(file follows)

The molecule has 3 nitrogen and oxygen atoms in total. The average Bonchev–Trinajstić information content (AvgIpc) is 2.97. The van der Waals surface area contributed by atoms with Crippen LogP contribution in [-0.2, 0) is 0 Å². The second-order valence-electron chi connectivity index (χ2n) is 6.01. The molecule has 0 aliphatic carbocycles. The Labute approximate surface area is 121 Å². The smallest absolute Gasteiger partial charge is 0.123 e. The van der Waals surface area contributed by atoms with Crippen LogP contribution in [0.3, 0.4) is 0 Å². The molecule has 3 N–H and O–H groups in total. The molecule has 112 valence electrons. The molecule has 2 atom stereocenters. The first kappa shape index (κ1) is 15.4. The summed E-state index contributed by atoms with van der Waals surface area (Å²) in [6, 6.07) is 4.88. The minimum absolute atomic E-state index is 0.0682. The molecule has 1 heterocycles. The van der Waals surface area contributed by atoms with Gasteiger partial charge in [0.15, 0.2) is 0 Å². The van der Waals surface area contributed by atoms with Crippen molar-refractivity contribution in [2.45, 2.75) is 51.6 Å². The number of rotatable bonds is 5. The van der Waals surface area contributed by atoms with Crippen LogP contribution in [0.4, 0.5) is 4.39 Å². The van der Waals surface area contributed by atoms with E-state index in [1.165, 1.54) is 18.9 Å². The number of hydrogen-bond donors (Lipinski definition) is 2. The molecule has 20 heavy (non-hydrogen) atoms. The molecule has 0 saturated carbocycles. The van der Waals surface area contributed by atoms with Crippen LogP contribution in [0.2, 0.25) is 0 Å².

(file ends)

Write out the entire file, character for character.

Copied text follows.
The molecule has 3 nitrogen and oxygen atoms in total. The average Bonchev–Trinajstić information content (AvgIpc) is 2.97. The van der Waals surface area contributed by atoms with Crippen LogP contribution in [-0.2, 0) is 0 Å². The second-order valence-electron chi connectivity index (χ2n) is 6.01. The molecule has 0 aliphatic carbocycles. The Labute approximate surface area is 121 Å². The smallest absolute Gasteiger partial charge is 0.123 e. The van der Waals surface area contributed by atoms with Crippen LogP contribution in [0.3, 0.4) is 0 Å². The molecule has 3 N–H and O–H groups in total. The molecule has 112 valence electrons. The molecule has 2 atom stereocenters. The first kappa shape index (κ1) is 15.4. The summed E-state index contributed by atoms with van der Waals surface area (Å²) in [6, 6.07) is 4.88. The minimum absolute atomic E-state index is 0.0682. The molecule has 1 heterocycles. The van der Waals surface area contributed by atoms with Gasteiger partial charge in [0.15, 0.2) is 0 Å². The van der Waals surface area contributed by atoms with Crippen molar-refractivity contribution in [2.45, 2.75) is 51.6 Å². The number of rotatable bonds is 5. The van der Waals surface area contributed by atoms with Crippen LogP contribution in [0.4, 0.5) is 4.39 Å². The van der Waals surface area contributed by atoms with E-state index in [1.165, 1.54) is 18.9 Å². The number of hydrogen-bond donors (Lipinski definition) is 2. The molecule has 20 heavy (non-hydrogen) atoms. The molecule has 0 saturated carbocycles. The van der Waals surface area contributed by atoms with Crippen LogP contribution in [0.2, 0.25) is 0 Å².